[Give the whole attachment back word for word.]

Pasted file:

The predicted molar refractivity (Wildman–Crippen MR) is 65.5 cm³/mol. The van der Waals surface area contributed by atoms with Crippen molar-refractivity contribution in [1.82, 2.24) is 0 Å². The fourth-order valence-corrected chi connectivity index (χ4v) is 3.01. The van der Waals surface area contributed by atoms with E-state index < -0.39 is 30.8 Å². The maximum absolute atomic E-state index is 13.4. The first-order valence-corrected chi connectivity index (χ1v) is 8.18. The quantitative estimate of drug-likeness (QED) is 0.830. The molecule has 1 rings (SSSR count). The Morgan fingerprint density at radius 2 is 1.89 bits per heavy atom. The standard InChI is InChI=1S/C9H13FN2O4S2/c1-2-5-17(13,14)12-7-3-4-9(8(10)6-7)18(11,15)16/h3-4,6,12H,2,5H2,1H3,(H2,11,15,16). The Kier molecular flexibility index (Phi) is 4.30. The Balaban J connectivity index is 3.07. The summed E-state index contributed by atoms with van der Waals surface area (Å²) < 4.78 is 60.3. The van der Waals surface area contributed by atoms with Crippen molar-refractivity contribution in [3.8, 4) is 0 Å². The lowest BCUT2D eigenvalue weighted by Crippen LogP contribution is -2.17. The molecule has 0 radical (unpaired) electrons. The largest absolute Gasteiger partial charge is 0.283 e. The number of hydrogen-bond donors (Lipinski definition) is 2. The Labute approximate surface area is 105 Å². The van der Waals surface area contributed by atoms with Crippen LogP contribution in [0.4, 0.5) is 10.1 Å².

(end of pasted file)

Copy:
The predicted molar refractivity (Wildman–Crippen MR) is 65.5 cm³/mol. The van der Waals surface area contributed by atoms with Crippen molar-refractivity contribution in [1.82, 2.24) is 0 Å². The fourth-order valence-corrected chi connectivity index (χ4v) is 3.01. The van der Waals surface area contributed by atoms with E-state index < -0.39 is 30.8 Å². The maximum absolute atomic E-state index is 13.4. The first-order valence-corrected chi connectivity index (χ1v) is 8.18. The quantitative estimate of drug-likeness (QED) is 0.830. The molecule has 1 rings (SSSR count). The Morgan fingerprint density at radius 2 is 1.89 bits per heavy atom. The standard InChI is InChI=1S/C9H13FN2O4S2/c1-2-5-17(13,14)12-7-3-4-9(8(10)6-7)18(11,15)16/h3-4,6,12H,2,5H2,1H3,(H2,11,15,16). The Kier molecular flexibility index (Phi) is 4.30. The Balaban J connectivity index is 3.07. The summed E-state index contributed by atoms with van der Waals surface area (Å²) < 4.78 is 60.3. The van der Waals surface area contributed by atoms with Crippen molar-refractivity contribution in [3.8, 4) is 0 Å². The lowest BCUT2D eigenvalue weighted by Crippen LogP contribution is -2.17. The molecule has 0 radical (unpaired) electrons. The largest absolute Gasteiger partial charge is 0.283 e. The number of hydrogen-bond donors (Lipinski definition) is 2. The Labute approximate surface area is 105 Å². The van der Waals surface area contributed by atoms with Crippen LogP contribution in [0.4, 0.5) is 10.1 Å².